Wednesday, September 30, 2020


It’s often said that anti-Catholicism is the last acceptable prejudice, especially on the left. I’ve always thought that the statement needs considerable qualification. The nomination to the U.S. Supreme Court of Judge Amy Coney Barrett — a woman who, by all accounts, fully holds to what the Catholic Church believes to be true and tries to live consistently with that faith — illustrates the point. 

There are in fact several types of Catholics who are acceptable to the left. One are those Catholics who decides they don’t believe in Catholicism anymore. With such individuals, the left has no quarrel whatsoever.

Other Catholics broadly embraced by the left are those with left-leaning economic views and who insist their faith informs why they think this way, but who also argue that on issues like abortion, they can’t possibly impose their religious views on others. This line was articulated by Mario Cuomo and other Catholic politicians from both parties in the 1980s, and is held today by figures like Joe Biden and Nancy Pelosi.

The paradox is that Catholicism allows for a broad spectrum of views on economic issues. Commitment to the poor is certainly non-negotiable for Catholics. But there is enormous room for debate among Catholics about how to best give effect to that commitment. Why? Because choice on many economic issues is between not only good and evil options but also a range of reasonable options, some of which might be incompatible with each other but compatible with the church’s teaching. I favor free markets, but there’s nothing in Catholicism which says you can’t be a Keynesian or mild social democrat.

By contrast, Catholic teaching about, say, euthanasia does translate into a very specific position. Catholic faith teaches that 1) intentionally killing a human being is always wrong; 2) euthanasia involves the intentional choice to kill; and 3) no sound justice system can condone intentional killing.

At this point, it’s not unusual for someone to interject, “How dare you use the law to impose your church’s teaching about euthanasia upon everyone else?” For the left, the right type of Catholic will say, “Maybe I personally oppose euthanasia because I’m a Catholic but it would be wrong to impose my Catholic beliefs on the rest of society; ergo, I can’t vote against legalizing euthanasia.”

Among the many problems with such logic is that you don’t need to be Catholic to oppose euthanasia. Nor do you need to appeal to Catholic faith to explain why euthanasia should be prohibited. Sound arguments against legalizing euthanasia based solely upon reason and experience have been made by numerous Protestants, Jews, Muslims and non-believers.

On those occasions when I’ve been asked a question about topics like euthanasia, I never invoke my Catholic faith. Instead, I appeal to the philosophical tradition called natural law — a tradition that goes as far back to Socrates, Plato and Aristotle (who were not Catholics) — and its argument concerning the injustice of all forms of intentional killing. I also point out how voluntary euthanasia invariably acquires involuntary characteristics and expands beyond the terminally-ill to embrace the disabled and the vulnerable.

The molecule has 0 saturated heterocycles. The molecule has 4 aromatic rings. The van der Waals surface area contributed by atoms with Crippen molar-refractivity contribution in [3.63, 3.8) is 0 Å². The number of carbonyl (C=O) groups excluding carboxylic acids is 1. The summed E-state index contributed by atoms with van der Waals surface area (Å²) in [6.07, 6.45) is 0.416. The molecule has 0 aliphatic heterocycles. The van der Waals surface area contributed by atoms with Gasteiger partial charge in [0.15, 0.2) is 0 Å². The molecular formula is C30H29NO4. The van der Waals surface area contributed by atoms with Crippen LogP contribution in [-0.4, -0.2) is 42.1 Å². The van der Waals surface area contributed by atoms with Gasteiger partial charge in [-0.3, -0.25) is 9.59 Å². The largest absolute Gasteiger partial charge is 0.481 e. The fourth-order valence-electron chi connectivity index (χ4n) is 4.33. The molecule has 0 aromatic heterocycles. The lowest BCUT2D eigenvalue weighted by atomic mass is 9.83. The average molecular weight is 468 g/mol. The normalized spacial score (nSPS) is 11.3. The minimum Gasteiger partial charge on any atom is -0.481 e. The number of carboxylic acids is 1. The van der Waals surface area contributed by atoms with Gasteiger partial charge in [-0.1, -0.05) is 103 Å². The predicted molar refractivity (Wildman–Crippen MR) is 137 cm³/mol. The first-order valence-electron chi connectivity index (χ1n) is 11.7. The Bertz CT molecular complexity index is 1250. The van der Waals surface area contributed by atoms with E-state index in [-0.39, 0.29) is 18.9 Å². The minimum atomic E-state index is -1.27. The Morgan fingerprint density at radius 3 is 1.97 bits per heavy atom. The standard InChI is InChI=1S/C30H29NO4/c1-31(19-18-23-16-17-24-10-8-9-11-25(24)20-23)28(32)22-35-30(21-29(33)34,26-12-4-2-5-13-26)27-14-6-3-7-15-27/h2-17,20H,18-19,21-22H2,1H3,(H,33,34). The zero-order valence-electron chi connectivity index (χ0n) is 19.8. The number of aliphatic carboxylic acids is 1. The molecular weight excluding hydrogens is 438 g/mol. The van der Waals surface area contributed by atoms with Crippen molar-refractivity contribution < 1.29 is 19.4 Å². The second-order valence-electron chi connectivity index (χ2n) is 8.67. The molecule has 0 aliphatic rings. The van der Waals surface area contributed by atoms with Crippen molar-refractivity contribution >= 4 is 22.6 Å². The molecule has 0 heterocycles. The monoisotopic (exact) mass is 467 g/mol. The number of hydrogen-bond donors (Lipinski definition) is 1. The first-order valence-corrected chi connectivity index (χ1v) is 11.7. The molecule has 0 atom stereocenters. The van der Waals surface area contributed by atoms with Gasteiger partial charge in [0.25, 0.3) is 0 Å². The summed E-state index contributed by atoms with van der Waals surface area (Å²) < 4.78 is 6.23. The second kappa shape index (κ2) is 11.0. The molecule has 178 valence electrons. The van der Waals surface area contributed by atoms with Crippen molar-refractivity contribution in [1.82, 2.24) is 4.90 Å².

In one such case, I recall that the questioner’s response to my argument was this: “You Catholics are all the same. You want to subject the rest of us to your irrational faith and your silly God.” But, I protested, I was doing no such thing. I hadn’t even mentioned God. I’d only appealed to reason and experience. “Sure,” was the response, “but we all know what you’re really up to.”

It was then I realized how anti-Catholicism functions on the left. It’s a way of marginalizing perfectly rational arguments against their most sacred cows by saying that such positions must reflect the supposedly absurd beliefs of an inherently oppressive religion.

That is the position into which the left will try to box Judge Barrett. I don’t know what she thinks of Roe v. Wade. But I do know many legal minds — including people who consider themselves pro-choice — regard Roe as bad law because they see it as based on a mistaken reading of the Due Process Clause of the Fourteenth Amendment. The dogma does not live loudly in all these individuals. Nevertheless they, too, view Roe as constitutionally erroneous.

In short, the left’s references to Amy Coney Barrett’s Catholicism are all about delegitimizing any constitutional argument she might make against Roe by portraying her position as ultimately grounded in her religious beliefs. Does anyone believe that the left would make similar allegations if the person expressing the very same view about Roe’s constitutionality was a devout Muslim or an Orthodox Jew? It’s in this sense that anti-Catholicism is alive and well on the American left today.

• Samuel Gregg is research director at the Acton Institute.

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